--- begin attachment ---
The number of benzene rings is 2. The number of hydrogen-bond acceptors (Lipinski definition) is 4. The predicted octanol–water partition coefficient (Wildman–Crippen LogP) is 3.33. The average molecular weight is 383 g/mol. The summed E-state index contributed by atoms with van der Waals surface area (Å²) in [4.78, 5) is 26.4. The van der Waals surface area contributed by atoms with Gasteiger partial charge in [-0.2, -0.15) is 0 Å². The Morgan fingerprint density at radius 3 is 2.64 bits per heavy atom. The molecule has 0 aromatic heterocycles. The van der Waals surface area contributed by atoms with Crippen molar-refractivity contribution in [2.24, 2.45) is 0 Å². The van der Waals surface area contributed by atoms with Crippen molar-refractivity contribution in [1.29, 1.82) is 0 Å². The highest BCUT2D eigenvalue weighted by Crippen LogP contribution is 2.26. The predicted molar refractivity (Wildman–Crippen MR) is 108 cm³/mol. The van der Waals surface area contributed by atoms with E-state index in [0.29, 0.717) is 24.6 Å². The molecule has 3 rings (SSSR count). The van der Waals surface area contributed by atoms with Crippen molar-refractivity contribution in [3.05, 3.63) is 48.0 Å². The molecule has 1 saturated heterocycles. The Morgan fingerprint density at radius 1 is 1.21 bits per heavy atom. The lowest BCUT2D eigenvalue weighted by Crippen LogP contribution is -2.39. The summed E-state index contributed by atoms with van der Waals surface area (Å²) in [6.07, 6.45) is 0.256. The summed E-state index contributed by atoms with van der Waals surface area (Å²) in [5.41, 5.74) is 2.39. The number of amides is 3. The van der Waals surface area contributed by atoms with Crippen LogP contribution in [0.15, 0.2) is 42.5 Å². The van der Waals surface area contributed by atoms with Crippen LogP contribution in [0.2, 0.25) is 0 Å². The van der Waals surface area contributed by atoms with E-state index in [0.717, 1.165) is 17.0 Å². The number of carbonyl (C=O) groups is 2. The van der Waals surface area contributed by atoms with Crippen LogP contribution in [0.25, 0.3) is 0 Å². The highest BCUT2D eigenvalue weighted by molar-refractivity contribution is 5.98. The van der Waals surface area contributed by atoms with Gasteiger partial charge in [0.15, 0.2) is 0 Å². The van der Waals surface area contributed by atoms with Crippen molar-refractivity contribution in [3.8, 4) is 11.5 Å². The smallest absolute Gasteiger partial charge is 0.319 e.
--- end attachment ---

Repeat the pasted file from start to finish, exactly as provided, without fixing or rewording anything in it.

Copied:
The number of benzene rings is 2. The number of hydrogen-bond acceptors (Lipinski definition) is 4. The predicted octanol–water partition coefficient (Wildman–Crippen LogP) is 3.33. The average molecular weight is 383 g/mol. The summed E-state index contributed by atoms with van der Waals surface area (Å²) in [4.78, 5) is 26.4. The van der Waals surface area contributed by atoms with Gasteiger partial charge in [-0.2, -0.15) is 0 Å². The Morgan fingerprint density at radius 3 is 2.64 bits per heavy atom. The molecule has 0 aromatic heterocycles. The van der Waals surface area contributed by atoms with Crippen molar-refractivity contribution in [2.24, 2.45) is 0 Å². The van der Waals surface area contributed by atoms with Crippen molar-refractivity contribution in [1.29, 1.82) is 0 Å². The highest BCUT2D eigenvalue weighted by Crippen LogP contribution is 2.26. The predicted molar refractivity (Wildman–Crippen MR) is 108 cm³/mol. The van der Waals surface area contributed by atoms with E-state index in [0.29, 0.717) is 24.6 Å². The molecule has 3 rings (SSSR count). The van der Waals surface area contributed by atoms with Crippen molar-refractivity contribution in [3.05, 3.63) is 48.0 Å². The molecule has 1 saturated heterocycles. The Morgan fingerprint density at radius 1 is 1.21 bits per heavy atom. The lowest BCUT2D eigenvalue weighted by Crippen LogP contribution is -2.39. The summed E-state index contributed by atoms with van der Waals surface area (Å²) in [6.07, 6.45) is 0.256. The summed E-state index contributed by atoms with van der Waals surface area (Å²) in [5.41, 5.74) is 2.39. The number of amides is 3. The van der Waals surface area contributed by atoms with Crippen LogP contribution in [0.15, 0.2) is 42.5 Å². The van der Waals surface area contributed by atoms with Crippen LogP contribution in [0.2, 0.25) is 0 Å². The van der Waals surface area contributed by atoms with E-state index in [0.717, 1.165) is 17.0 Å². The number of carbonyl (C=O) groups is 2. The van der Waals surface area contributed by atoms with Crippen LogP contribution in [0.25, 0.3) is 0 Å². The highest BCUT2D eigenvalue weighted by molar-refractivity contribution is 5.98. The van der Waals surface area contributed by atoms with Gasteiger partial charge in [0.15, 0.2) is 0 Å². The van der Waals surface area contributed by atoms with Crippen molar-refractivity contribution in [3.8, 4) is 11.5 Å². The smallest absolute Gasteiger partial charge is 0.319 e.